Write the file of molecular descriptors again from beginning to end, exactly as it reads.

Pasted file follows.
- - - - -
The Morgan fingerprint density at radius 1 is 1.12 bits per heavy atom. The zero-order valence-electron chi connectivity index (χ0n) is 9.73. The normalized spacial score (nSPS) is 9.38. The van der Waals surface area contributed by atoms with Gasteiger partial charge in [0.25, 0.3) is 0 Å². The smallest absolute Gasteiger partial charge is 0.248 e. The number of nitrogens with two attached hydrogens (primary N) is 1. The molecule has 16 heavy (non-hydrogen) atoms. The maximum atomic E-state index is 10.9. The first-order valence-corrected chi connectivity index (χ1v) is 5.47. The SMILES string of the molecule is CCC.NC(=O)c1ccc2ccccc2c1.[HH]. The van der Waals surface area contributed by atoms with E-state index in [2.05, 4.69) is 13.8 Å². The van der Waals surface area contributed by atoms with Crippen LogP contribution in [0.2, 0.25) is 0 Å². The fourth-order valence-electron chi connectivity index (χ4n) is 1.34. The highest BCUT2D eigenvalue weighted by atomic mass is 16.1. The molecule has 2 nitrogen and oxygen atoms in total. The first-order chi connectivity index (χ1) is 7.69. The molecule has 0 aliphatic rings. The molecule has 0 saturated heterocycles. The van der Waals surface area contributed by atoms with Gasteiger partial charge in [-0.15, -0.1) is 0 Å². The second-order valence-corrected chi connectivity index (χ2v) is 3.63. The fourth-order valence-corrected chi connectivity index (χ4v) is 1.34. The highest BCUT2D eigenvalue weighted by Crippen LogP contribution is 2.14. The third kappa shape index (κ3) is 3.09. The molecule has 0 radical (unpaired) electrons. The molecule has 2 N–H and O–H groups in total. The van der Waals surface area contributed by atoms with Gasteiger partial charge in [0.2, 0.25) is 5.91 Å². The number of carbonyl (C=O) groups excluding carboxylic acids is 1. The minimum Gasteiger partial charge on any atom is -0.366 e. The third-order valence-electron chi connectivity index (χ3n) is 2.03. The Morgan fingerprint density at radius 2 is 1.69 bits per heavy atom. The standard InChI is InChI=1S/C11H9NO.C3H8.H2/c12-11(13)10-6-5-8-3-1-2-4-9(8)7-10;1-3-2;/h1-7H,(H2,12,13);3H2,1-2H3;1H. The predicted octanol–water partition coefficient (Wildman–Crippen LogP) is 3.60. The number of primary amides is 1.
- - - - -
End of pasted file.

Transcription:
The Morgan fingerprint density at radius 1 is 1.12 bits per heavy atom. The zero-order valence-electron chi connectivity index (χ0n) is 9.73. The normalized spacial score (nSPS) is 9.38. The van der Waals surface area contributed by atoms with Gasteiger partial charge in [0.25, 0.3) is 0 Å². The smallest absolute Gasteiger partial charge is 0.248 e. The number of nitrogens with two attached hydrogens (primary N) is 1. The molecule has 16 heavy (non-hydrogen) atoms. The maximum atomic E-state index is 10.9. The first-order valence-corrected chi connectivity index (χ1v) is 5.47. The SMILES string of the molecule is CCC.NC(=O)c1ccc2ccccc2c1.[HH]. The van der Waals surface area contributed by atoms with E-state index in [2.05, 4.69) is 13.8 Å². The van der Waals surface area contributed by atoms with Crippen LogP contribution in [0.2, 0.25) is 0 Å². The fourth-order valence-electron chi connectivity index (χ4n) is 1.34. The highest BCUT2D eigenvalue weighted by atomic mass is 16.1. The molecule has 2 nitrogen and oxygen atoms in total. The first-order chi connectivity index (χ1) is 7.69. The molecule has 0 aliphatic rings. The molecule has 0 saturated heterocycles. The van der Waals surface area contributed by atoms with Gasteiger partial charge in [-0.15, -0.1) is 0 Å². The second-order valence-corrected chi connectivity index (χ2v) is 3.63. The fourth-order valence-corrected chi connectivity index (χ4v) is 1.34. The highest BCUT2D eigenvalue weighted by Crippen LogP contribution is 2.14. The third kappa shape index (κ3) is 3.09. The molecule has 0 radical (unpaired) electrons. The molecule has 2 N–H and O–H groups in total. The van der Waals surface area contributed by atoms with Gasteiger partial charge in [0.2, 0.25) is 5.91 Å². The number of carbonyl (C=O) groups excluding carboxylic acids is 1. The minimum Gasteiger partial charge on any atom is -0.366 e. The third-order valence-electron chi connectivity index (χ3n) is 2.03. The Morgan fingerprint density at radius 2 is 1.69 bits per heavy atom. The standard InChI is InChI=1S/C11H9NO.C3H8.H2/c12-11(13)10-6-5-8-3-1-2-4-9(8)7-10;1-3-2;/h1-7H,(H2,12,13);3H2,1-2H3;1H. The predicted octanol–water partition coefficient (Wildman–Crippen LogP) is 3.60. The number of primary amides is 1.